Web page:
Australia slashes funds for climate science

Bushfire Research Task Force
Copyright: Nick Pitsas /CSIRO

Speed read

  • CSIRO shifts focus from fundamental research to adaptation and mitigation
  • Scientists view the move as ‘like removing the foundations of the house’
  • Asia-Pacific’s capability against human-induced climate change may suffer

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[MANILA] Scientists around the world have slammed Australia’s decision to slash its climate research programme — raising concerns about knock-on effects on developing countries.

Australia’s Commonwealth Scientific and Industrial Research Organisation (CSIRO) is shifting its research focus to efforts to adapt to and mitigate the effects of global warming rather than understanding climate change through fundamental research, CSIRO chief executive Larry Marshall announced last month.

“The loss of much of this capability with the impending cuts is a real blow for climate research throughout the region.”

Adam Switzer, Nanyang Technological University, Singapore,

In an email to CSIRO staff quoted by international news outlets, Marshall says that models have proved climate change, and we should now focus on solutions.  

“That argument would be like removing the foundations of the house because you need to build a roof,” says Lisa Alexander, an associate professor in the climate change research centre at the University of New South Wales in Australia, and one of almost 3,000 people who signed an open letter to the Australian government protesting the cuts on 11 February.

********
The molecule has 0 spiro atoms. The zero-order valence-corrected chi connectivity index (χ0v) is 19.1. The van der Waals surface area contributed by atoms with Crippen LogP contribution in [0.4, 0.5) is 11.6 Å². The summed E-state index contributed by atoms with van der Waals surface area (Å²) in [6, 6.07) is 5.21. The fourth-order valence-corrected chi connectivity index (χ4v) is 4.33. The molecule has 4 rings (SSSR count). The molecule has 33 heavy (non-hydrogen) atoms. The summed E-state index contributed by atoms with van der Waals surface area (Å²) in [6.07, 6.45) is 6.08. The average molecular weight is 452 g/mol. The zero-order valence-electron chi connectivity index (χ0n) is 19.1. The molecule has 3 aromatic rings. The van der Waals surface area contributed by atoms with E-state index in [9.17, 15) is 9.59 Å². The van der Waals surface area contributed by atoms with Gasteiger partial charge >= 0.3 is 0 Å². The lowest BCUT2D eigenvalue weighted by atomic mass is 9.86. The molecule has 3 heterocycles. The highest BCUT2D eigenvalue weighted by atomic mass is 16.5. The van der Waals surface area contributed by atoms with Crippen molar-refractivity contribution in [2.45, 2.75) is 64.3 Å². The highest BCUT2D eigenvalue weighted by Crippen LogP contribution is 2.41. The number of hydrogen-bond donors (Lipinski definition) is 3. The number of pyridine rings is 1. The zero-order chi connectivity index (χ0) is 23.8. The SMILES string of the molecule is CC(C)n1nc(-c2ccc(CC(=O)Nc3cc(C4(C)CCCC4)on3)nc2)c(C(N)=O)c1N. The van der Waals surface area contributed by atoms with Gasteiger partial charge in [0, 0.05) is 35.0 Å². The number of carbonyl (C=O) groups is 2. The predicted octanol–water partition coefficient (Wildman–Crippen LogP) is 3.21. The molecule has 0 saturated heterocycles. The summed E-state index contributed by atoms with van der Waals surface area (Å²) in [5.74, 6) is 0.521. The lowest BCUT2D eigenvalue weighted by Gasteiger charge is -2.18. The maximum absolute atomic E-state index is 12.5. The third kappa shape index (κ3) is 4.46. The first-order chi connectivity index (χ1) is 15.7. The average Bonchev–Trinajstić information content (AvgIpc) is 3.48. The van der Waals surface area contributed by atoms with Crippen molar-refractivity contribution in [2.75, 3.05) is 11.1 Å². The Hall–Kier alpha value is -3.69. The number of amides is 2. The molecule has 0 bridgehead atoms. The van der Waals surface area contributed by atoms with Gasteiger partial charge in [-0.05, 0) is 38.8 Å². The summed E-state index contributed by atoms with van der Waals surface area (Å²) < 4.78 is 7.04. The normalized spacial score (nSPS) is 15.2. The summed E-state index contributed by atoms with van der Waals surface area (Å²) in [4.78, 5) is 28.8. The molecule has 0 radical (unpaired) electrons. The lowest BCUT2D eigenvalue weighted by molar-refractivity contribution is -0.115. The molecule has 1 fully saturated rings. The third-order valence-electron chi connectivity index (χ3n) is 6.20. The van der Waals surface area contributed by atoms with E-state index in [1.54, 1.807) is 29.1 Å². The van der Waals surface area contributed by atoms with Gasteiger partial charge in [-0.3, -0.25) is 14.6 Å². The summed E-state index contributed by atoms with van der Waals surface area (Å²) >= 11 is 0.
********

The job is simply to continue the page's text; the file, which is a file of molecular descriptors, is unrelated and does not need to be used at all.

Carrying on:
“CSIRO’s decision to slash climate research will severely curtail Australia's capacity to deliver on [key] promises of the Paris Agreement,” the letter says. This includes governments’ commitment to “assist developing countries by providing advice for adaptation […], a role that CSIRO and Australia have already begun in their investments in the Pacific Climate Change Science Program”.

In practice, CSIRO will cut about 350 staff jobs over two years, Marshall wrote in a statement on 8 February. “Some people will be redeployed or reskilled and some will be made redundant and those final figures are not yet determined,” he added.

CSIRO says the cutbacks won’t affect data collection from Cape Grim in Tasmania, Australia which has been measuring airborne greenhouse gases since 1976, as well as an ocean-monitoring programme called Argo.

The agency’s contributions are crucial in global efforts to predict and prepare for severe weather changes, including typhoons and drought. For example, CSIRO provided forecasts for the current El Niño, which helped governments throughout the region to prepare for it.

“CSIRO has been at the forefront of modelling and monitoring efforts throughout the Asia-Pacific for decades,” says Adam Switzer, an assistant professor in environment at the Nanyang Technological University in Singapore, who also signed the petition. “The loss of much of this capability with the impending cuts is a real blow for climate research throughout the region.”

“The regional implications of this are fairly dire and I must admit I’m somewhat surprised that the governments of Asia-Pacific haven’t been more vocal,” notes Switzer.
This piece was produced by SciDev.Net’s South-East Asia & Pacific desk.